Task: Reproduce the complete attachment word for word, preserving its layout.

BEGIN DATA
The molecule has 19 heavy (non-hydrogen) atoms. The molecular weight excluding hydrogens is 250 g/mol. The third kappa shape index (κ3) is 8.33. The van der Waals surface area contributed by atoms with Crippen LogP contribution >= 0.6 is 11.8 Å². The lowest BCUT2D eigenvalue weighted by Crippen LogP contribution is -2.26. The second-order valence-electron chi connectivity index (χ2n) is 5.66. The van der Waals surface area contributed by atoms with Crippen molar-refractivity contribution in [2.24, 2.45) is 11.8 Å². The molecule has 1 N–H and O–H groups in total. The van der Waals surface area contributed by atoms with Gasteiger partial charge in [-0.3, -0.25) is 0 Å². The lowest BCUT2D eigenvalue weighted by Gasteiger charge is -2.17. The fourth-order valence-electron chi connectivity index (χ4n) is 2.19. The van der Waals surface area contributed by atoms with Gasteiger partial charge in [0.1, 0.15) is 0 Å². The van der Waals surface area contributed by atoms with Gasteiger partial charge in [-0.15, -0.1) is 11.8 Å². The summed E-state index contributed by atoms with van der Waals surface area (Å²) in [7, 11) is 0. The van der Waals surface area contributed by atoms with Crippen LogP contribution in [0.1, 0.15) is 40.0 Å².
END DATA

The molecule has 19 heavy (non-hydrogen) atoms. The molecular weight excluding hydrogens is 250 g/mol. The third kappa shape index (κ3) is 8.33. The van der Waals surface area contributed by atoms with Crippen LogP contribution >= 0.6 is 11.8 Å². The lowest BCUT2D eigenvalue weighted by Crippen LogP contribution is -2.26. The second-order valence-electron chi connectivity index (χ2n) is 5.66. The van der Waals surface area contributed by atoms with Crippen molar-refractivity contribution in [2.24, 2.45) is 11.8 Å². The molecule has 1 N–H and O–H groups in total. The van der Waals surface area contributed by atoms with Gasteiger partial charge in [-0.3, -0.25) is 0 Å². The lowest BCUT2D eigenvalue weighted by Gasteiger charge is -2.17. The fourth-order valence-electron chi connectivity index (χ4n) is 2.19. The van der Waals surface area contributed by atoms with Gasteiger partial charge in [0.1, 0.15) is 0 Å². The van der Waals surface area contributed by atoms with Gasteiger partial charge in [-0.15, -0.1) is 11.8 Å². The summed E-state index contributed by atoms with van der Waals surface area (Å²) in [7, 11) is 0. The van der Waals surface area contributed by atoms with Crippen LogP contribution in [0.1, 0.15) is 40.0 Å².